But the point is, the waiting is the key. Time may not heal all wounds, but time is a necessary component of any change: from unprepared to prepared, from sad to happy, from good to great. It is rarely, in my experience, the only component; I think effort is probably equal in almost anything, and also thought — but time is necessary. Patience is necessary.
I’m still learning that. I’m 44, soon to be 45, and I’m still unpublished. (I am traditional enough to think that self-publishing doesn’t count. It does. But it isn’t what I really want, what I really really want, therefore…*) I think my writing has improved, but I haven’t reached my goal. It is not easy to deal with. Ten years ago I blamed everything on callow agents and a heartless publishing industry that just wouldn’t recognize my talent; now I tend to blame myself for not being good enough, for not having the right ideas. But in either case, I still don’t have what I want, and it hurts. It hurts all the time. It bothers me every time I see someone younger than me publishing books. It feels a little better when I see those posts and memes that list the ages of successful artists and authors who were older when they had their first breakthrough; but I’m starting to move into the middle of that pack, too. I saw on Twitter yesterday where someone was trying to give this kind of affirmation, and said, “I didn’t publish my first book until I was 38. Now I’m contracted for my tenth.” And I thought, Shit.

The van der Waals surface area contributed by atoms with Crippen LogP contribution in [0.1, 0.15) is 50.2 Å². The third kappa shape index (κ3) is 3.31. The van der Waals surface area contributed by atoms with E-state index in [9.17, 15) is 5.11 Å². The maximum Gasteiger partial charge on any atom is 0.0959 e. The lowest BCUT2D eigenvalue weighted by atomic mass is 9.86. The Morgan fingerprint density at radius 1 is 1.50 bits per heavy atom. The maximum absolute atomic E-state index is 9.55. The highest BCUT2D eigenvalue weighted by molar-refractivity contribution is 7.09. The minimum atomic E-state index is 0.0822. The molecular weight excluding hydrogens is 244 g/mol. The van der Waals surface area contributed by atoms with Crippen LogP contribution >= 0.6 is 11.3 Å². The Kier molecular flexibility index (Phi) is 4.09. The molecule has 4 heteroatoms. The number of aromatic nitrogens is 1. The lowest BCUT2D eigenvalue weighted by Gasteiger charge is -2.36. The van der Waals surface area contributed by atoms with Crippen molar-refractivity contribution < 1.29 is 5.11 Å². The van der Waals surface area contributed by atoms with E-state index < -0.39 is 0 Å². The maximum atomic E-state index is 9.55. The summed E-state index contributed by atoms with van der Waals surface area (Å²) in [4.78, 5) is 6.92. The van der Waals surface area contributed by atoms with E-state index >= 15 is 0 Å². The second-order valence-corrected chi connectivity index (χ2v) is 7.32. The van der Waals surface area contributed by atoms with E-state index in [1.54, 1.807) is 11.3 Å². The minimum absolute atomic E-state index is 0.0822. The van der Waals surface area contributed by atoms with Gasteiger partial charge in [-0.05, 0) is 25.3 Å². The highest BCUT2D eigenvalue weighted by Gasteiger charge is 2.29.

I also don’t always wait and think things through, especially about the effects of my words. I like to just type and go, hit Post, Reply, Send; I like doing that fast. It was a problem when I argued online regularly; now I do that less, but I still have the same problem. And it is a problem, not just because I often misspeak when I do that; it also means I don’t realize the effect of everything I am about to say before I say it, and so I do things to people that I don’t mean or want to do. I make them angry or I make them sad, or I make them laugh and scoff at me, or I make them feel embarrassed or ashamed. And if I would just stop, and think, before I hit Send, and re-read what I wrote, then I would probably realize, “Oh, no, I shouldn’t say that, I shouldn’t say it that way.” And I’d fix it, and then I would prevent a problem that is caused by my own desire to hurry, my own inability to wait. But I hurry, and so I do harm, to someone else or to myself.
In other words, time may not heal all wounds: but impatience causes them.
Waiting is the key.
*Yes, that is a Spice Girls reference. Here, watch this: this will make it better.